The Rooswijk was a Dutch East India Company vessel which sank on the treacherous Goodwin Sands, off Kent, in January 1740. The ship was outward-bound for Batavia (modern-day Jakarta) with a large cargo of silver ingots and coinage on board. The Cultural Heritage Agency of the Netherlands, RCE, (on behalf of the Ministry of Education, Science and Culture) and Historic England (on behalf of the Department of Digital, Culture, Media and Sport) are responsible for the joint management of the Rooswijk. The #Rooswijk1740 project is funded and led by the RCE, in collaboration with project partner Historic England and UK-contractor MSDS Marine.


An archaeological survey of the site in 2016, undertaken by RCE and Historic England, showed that the wreck site was at high risk due to currents and shifting sands. As a result, a project began in 2017 in which two excavations were carried out in collaboration with UK-contractor MSDS Marine. During the course of the excavations, the wreck was fully surveyed. Over 3,000 artefacts were recovered and are now being conserved and analysed at Fort Cumberland in Portsmouth. Together with historical, archival and genealogical research carried out by the International Institute for Social History (IISG), the Huygens ING, the Amsterdam City Archives and genealogists Willem-Jan van Grondelle and Els Vermij, many new discoveries have been made. There are a total of 250 Dutch East India Company shipwrecks, of which only a third have been located. Never before has a Dutch East India Company wreck been scientifically researched or excavated at this scale.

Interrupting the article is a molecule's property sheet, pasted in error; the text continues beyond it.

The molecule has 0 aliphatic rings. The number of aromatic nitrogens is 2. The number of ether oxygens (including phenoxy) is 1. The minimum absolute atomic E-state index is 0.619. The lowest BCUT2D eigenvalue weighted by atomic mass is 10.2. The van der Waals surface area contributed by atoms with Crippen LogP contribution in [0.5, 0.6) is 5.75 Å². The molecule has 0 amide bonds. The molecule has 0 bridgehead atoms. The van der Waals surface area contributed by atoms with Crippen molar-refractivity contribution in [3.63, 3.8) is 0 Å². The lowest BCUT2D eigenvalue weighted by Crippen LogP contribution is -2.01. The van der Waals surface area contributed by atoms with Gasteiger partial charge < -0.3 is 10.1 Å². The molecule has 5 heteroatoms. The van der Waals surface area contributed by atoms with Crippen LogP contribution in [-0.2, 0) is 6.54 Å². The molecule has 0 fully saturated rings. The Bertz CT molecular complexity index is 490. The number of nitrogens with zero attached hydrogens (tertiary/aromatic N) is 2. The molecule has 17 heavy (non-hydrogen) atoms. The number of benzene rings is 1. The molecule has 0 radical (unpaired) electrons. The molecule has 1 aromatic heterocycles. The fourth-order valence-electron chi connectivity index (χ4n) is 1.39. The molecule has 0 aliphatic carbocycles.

Student conserving object #Rooswijk1740
Image: ©#Rooswijk1740 project
Student undertaking detailed conservation work

Post-excavation phase

The #Rooswijk1740 project is currently in the post-excavation phase. Post-excavation work began straight after each excavation campaign, focusing on ex-situ research, the conservation and analysis of the artefacts. The most notable finds will be displayed in an exhibition at the MuZeeum in Vlissingen – along with photos and films that tell the context and the overall story of the Rooswijk and its crew. The latest news on the project is shared on social media accounts dedicated to the project: Facebook, Instagram and Twitter.